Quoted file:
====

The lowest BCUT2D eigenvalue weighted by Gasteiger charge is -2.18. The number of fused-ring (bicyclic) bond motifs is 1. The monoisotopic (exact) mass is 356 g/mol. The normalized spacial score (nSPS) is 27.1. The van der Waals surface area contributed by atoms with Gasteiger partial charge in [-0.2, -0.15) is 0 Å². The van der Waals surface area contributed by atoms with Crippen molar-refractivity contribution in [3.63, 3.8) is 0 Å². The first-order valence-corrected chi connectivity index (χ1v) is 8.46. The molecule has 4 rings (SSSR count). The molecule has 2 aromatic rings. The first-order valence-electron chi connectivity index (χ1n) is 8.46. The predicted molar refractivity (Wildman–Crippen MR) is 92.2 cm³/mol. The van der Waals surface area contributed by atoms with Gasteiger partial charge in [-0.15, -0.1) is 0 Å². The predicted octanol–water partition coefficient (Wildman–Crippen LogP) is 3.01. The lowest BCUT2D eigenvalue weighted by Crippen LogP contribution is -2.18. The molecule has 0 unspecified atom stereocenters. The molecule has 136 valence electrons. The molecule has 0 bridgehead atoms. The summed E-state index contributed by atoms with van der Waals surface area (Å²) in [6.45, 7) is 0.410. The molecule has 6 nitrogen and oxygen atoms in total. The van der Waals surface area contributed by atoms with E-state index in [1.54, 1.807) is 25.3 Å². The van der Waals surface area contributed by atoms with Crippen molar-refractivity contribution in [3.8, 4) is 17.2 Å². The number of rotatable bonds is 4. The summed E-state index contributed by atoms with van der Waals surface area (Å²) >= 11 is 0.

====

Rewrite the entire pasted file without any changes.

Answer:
The lowest BCUT2D eigenvalue weighted by Gasteiger charge is -2.18. The number of fused-ring (bicyclic) bond motifs is 1. The monoisotopic (exact) mass is 356 g/mol. The normalized spacial score (nSPS) is 27.1. The van der Waals surface area contributed by atoms with Gasteiger partial charge in [-0.2, -0.15) is 0 Å². The van der Waals surface area contributed by atoms with Crippen molar-refractivity contribution in [3.63, 3.8) is 0 Å². The first-order valence-corrected chi connectivity index (χ1v) is 8.46. The molecule has 4 rings (SSSR count). The molecule has 2 aromatic rings. The first-order valence-electron chi connectivity index (χ1n) is 8.46. The predicted molar refractivity (Wildman–Crippen MR) is 92.2 cm³/mol. The van der Waals surface area contributed by atoms with Gasteiger partial charge in [-0.15, -0.1) is 0 Å². The predicted octanol–water partition coefficient (Wildman–Crippen LogP) is 3.01. The lowest BCUT2D eigenvalue weighted by Crippen LogP contribution is -2.18. The molecule has 0 unspecified atom stereocenters. The molecule has 136 valence electrons. The molecule has 0 bridgehead atoms. The summed E-state index contributed by atoms with van der Waals surface area (Å²) in [6.45, 7) is 0.410. The molecule has 6 nitrogen and oxygen atoms in total. The van der Waals surface area contributed by atoms with E-state index in [1.54, 1.807) is 25.3 Å². The van der Waals surface area contributed by atoms with Crippen molar-refractivity contribution in [3.8, 4) is 17.2 Å². The number of rotatable bonds is 4. The summed E-state index contributed by atoms with van der Waals surface area (Å²) >= 11 is 0.